Ian Tomlinson: After four years, the Met apologises

The Met has finally apologised to the family of Ian Tomlinson and admitted responsibility for his death, four years after he was killed during the G20 protests in London.

Tomlinson, a newspaper vendor, died after being thrown to the floor by an officer near the Bank of England, amid violent scuffles between protestors and police.

"I apologise unreservedly for Simon Harwood's use of excessive and unlawful force, which caused Mr Tomlinson's death, and for the suffering and distress caused to his family as a result," deputy assistant commissioner Maxine de Brunner said.

The Tomlinson family have received an undisclosed financial settlement.

Police also apologised for the statements they made to the media in the wake of Tomlinson's death, when they insisted protesters had tried to stop them giving him medical help by throwing missiles.

Video later released to the press showed Tomlinson had in fact been struck by a policeman before he collapsed and that protestors had not tried to prevent medical teams reaching the body.

The Met also apologised for not vetting Harwood properly, given he had been linked to a string of previous disciplinary hearings.

The 47-year-old was originally thought to have died from natural causes and an initial post-mortem gave the cause of death as heart failure.

Video then emerged of Tomlinson being struck with a baton on the leg before being thrown to the ground.

Two further post-mortems found he died of internal bleeding associated with the liver consistent with being pushed to the ground.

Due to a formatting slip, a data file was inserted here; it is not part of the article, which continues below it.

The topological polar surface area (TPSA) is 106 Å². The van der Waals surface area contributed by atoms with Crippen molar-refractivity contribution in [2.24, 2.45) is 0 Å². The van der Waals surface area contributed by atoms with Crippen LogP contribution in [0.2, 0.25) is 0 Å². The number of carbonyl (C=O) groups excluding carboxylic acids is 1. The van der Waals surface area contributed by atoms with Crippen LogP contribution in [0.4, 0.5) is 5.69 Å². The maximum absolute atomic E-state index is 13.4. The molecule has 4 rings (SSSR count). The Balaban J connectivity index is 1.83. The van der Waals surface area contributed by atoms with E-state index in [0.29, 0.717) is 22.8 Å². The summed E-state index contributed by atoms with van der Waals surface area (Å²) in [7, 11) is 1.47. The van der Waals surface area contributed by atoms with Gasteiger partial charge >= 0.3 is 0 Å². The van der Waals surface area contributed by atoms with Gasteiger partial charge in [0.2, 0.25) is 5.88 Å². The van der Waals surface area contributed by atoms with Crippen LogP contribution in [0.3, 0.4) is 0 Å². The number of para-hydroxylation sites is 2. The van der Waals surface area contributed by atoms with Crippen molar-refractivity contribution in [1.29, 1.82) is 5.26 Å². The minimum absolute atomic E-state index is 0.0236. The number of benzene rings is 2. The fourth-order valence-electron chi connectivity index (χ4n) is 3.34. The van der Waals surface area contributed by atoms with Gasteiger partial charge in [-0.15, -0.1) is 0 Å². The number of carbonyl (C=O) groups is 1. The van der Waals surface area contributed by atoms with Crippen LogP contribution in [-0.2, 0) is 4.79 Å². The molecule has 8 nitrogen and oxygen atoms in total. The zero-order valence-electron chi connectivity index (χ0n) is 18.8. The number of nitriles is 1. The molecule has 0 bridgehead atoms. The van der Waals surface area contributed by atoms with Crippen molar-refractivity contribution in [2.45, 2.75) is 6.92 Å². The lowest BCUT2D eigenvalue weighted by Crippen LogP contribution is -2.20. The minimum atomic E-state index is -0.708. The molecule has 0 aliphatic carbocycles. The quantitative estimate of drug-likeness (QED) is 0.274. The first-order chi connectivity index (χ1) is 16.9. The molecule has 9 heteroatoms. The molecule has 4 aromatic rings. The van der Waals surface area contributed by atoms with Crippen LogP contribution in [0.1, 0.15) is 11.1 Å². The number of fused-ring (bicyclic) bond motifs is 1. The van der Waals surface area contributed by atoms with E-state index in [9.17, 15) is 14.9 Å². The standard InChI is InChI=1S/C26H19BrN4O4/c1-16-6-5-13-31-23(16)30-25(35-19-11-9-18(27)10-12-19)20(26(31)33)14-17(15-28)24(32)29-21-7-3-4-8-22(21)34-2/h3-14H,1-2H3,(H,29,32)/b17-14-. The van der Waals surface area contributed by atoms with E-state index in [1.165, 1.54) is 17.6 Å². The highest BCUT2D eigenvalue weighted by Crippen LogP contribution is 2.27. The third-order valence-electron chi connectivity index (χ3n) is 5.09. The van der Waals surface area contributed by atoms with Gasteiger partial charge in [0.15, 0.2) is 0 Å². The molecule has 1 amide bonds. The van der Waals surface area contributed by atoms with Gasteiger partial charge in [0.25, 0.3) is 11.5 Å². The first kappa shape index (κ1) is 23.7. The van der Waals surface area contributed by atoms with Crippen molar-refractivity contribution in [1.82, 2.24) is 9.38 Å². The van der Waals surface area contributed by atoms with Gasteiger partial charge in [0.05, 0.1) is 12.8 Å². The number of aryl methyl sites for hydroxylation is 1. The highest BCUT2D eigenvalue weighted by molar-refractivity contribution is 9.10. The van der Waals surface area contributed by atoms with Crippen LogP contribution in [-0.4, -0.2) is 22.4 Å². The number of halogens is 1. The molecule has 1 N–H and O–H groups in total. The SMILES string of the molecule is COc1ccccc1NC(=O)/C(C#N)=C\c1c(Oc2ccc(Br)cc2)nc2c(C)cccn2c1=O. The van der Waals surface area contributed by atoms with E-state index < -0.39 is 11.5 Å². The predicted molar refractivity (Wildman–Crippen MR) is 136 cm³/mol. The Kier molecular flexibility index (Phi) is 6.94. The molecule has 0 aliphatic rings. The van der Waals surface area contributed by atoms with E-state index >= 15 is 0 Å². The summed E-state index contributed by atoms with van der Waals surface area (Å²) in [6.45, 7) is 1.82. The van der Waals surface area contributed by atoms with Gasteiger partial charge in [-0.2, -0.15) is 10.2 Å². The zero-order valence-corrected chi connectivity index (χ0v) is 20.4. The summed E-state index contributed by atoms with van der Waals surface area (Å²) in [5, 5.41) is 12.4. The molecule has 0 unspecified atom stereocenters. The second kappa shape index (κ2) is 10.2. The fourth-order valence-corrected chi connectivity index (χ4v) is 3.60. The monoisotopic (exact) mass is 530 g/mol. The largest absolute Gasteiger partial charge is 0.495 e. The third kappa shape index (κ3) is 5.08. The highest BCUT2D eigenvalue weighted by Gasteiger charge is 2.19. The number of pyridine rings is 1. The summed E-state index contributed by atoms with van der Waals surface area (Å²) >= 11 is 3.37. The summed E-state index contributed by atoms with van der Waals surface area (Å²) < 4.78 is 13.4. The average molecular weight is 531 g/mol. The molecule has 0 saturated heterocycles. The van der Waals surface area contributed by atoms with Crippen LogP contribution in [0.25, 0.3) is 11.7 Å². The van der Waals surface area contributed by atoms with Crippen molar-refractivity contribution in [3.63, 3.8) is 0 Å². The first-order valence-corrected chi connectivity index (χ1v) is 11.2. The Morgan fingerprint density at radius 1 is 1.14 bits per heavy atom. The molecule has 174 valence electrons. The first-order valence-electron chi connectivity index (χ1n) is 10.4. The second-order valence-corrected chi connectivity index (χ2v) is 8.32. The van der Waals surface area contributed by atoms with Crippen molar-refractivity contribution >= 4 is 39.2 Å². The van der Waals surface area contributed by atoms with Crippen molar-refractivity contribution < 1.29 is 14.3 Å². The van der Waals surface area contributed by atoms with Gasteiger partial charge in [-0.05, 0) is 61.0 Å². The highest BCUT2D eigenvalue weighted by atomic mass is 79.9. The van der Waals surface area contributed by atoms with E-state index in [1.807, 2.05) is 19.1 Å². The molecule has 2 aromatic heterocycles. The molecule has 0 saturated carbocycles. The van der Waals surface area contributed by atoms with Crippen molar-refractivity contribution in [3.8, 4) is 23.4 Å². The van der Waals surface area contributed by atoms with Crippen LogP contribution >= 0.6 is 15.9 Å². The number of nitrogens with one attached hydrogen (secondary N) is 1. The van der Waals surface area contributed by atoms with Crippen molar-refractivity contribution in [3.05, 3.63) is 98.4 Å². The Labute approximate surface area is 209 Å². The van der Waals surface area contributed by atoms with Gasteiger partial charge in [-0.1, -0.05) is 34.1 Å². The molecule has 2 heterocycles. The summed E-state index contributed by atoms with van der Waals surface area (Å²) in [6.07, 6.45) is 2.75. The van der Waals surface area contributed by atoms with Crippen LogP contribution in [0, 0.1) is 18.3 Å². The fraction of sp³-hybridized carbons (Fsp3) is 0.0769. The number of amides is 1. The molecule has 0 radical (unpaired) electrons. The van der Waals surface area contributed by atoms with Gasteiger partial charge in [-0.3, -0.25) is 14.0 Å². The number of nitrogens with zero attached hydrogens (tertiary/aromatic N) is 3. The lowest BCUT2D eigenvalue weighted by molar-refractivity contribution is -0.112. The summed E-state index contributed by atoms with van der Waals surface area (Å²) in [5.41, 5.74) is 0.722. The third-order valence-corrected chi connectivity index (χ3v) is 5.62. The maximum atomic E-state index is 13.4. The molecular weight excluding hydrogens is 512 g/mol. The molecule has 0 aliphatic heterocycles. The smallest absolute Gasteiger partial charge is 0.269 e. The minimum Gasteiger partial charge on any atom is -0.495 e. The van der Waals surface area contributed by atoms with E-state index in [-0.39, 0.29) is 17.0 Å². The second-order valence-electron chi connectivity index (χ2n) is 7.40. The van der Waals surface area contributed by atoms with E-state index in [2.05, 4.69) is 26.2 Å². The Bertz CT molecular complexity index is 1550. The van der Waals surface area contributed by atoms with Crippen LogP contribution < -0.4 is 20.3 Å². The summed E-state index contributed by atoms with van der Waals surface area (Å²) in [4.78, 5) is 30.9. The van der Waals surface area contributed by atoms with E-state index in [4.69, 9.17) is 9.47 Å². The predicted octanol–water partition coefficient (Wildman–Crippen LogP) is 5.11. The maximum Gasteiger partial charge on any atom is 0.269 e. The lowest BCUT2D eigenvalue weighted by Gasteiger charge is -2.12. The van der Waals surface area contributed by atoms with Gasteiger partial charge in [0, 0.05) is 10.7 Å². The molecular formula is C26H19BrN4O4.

An inquest jury found Tomlinson had been unlawfully killed, but a jury later found Harwood not guilty of manslaughter.

The reaction to the Tomlinson death had a significant effect on Met policing of demonstrations, although later student protests in 2010 saw repeated complaints about the tactic of 'kettling', where demonstrators are contained in a certain area, often for a prolonged period of time.

The full statement is below:

"I take full responsibility for the actions of Simon Harwood on 1 April 2009. His actions fell far below the standard we expect from our officers. I accept the finding of the inquest that Mr Tomlinson was unlawfully killed. As the jury found, “at the time of the strike and push Mr Tomlinson was walking away from the police line. He was complying with police instructions to leave Royal Exchange Buildings. He posed no threat”. Today, I apologise unreservedly for Simon Harwood’s use of excessive and unlawful force, which caused Mr Tomlinson’s death, and for the suffering and distress caused to his family as a result.

"The Commissioner also apologies to the family for ill-considered comments made in the media in the immediate aftermath of Mr Tomlinson’s death which served to distract attention away from the investigation into the death. Further, it is a matter of deep regret that Mr Tomlinson’s family learned of the nature of his contact with Simon Harwood through the press, rather than from our officers. I fully appreciate and regret the distress this must have caused the family.

"The Commissioner further apologises for the information given by a Metropolitan police officer to Dr Shorrock and Dr Swift that misled them initially as to the cause of death. Whilst we are satisfied that the officer’s actions were inadvertent, and not designed to mislead the pathologists, this should not have happened and I apologise to the family for the additional distress it caused them.

"Issues concerning the failure to discipline Simon Harwood and his re-admission into the Metropolitan Police in 2004 have been a source of concern and upset for the family. It is clear that insufficient recording and checks meant that detailed information regarding the officer’s misconduct history was not shared at key points. We got it wrong. The Commissioner acknowledges that this case has highlighted significant failings in the vetting procedures of the Metropolitan police service and we have taken steps to put in place new procedures that will improve public confidence".